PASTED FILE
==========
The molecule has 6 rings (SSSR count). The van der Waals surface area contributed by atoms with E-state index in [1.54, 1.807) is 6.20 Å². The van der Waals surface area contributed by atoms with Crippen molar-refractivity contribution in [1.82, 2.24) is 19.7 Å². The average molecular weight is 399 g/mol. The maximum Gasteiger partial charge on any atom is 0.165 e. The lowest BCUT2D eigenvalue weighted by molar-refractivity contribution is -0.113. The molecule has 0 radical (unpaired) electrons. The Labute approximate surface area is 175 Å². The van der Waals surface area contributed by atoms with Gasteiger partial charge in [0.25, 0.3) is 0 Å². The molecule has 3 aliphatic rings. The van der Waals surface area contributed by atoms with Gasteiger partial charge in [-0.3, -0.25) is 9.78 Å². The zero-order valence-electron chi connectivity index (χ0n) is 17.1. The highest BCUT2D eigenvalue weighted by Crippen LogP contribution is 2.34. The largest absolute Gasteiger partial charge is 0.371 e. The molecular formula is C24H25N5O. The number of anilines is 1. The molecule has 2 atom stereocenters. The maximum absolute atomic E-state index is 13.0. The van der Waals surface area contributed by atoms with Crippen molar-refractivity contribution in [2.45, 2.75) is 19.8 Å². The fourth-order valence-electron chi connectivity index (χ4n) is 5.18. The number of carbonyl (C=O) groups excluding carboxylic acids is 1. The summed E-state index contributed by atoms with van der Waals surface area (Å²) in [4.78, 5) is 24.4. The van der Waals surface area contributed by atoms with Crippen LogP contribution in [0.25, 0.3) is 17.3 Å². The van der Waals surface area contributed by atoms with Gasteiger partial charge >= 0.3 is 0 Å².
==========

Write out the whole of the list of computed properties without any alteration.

The molecule has 6 rings (SSSR count). The van der Waals surface area contributed by atoms with E-state index in [1.54, 1.807) is 6.20 Å². The van der Waals surface area contributed by atoms with Crippen molar-refractivity contribution in [1.82, 2.24) is 19.7 Å². The average molecular weight is 399 g/mol. The maximum Gasteiger partial charge on any atom is 0.165 e. The lowest BCUT2D eigenvalue weighted by molar-refractivity contribution is -0.113. The molecule has 0 radical (unpaired) electrons. The Labute approximate surface area is 175 Å². The van der Waals surface area contributed by atoms with Gasteiger partial charge in [0.25, 0.3) is 0 Å². The molecule has 3 aliphatic rings. The van der Waals surface area contributed by atoms with Gasteiger partial charge in [-0.3, -0.25) is 9.78 Å². The zero-order valence-electron chi connectivity index (χ0n) is 17.1. The highest BCUT2D eigenvalue weighted by Crippen LogP contribution is 2.34. The largest absolute Gasteiger partial charge is 0.371 e. The molecular formula is C24H25N5O. The number of anilines is 1. The molecule has 2 atom stereocenters. The maximum absolute atomic E-state index is 13.0. The van der Waals surface area contributed by atoms with Crippen molar-refractivity contribution in [2.45, 2.75) is 19.8 Å². The fourth-order valence-electron chi connectivity index (χ4n) is 5.18. The number of carbonyl (C=O) groups excluding carboxylic acids is 1. The summed E-state index contributed by atoms with van der Waals surface area (Å²) in [4.78, 5) is 24.4. The van der Waals surface area contributed by atoms with Crippen LogP contribution in [0.25, 0.3) is 17.3 Å². The van der Waals surface area contributed by atoms with Gasteiger partial charge >= 0.3 is 0 Å².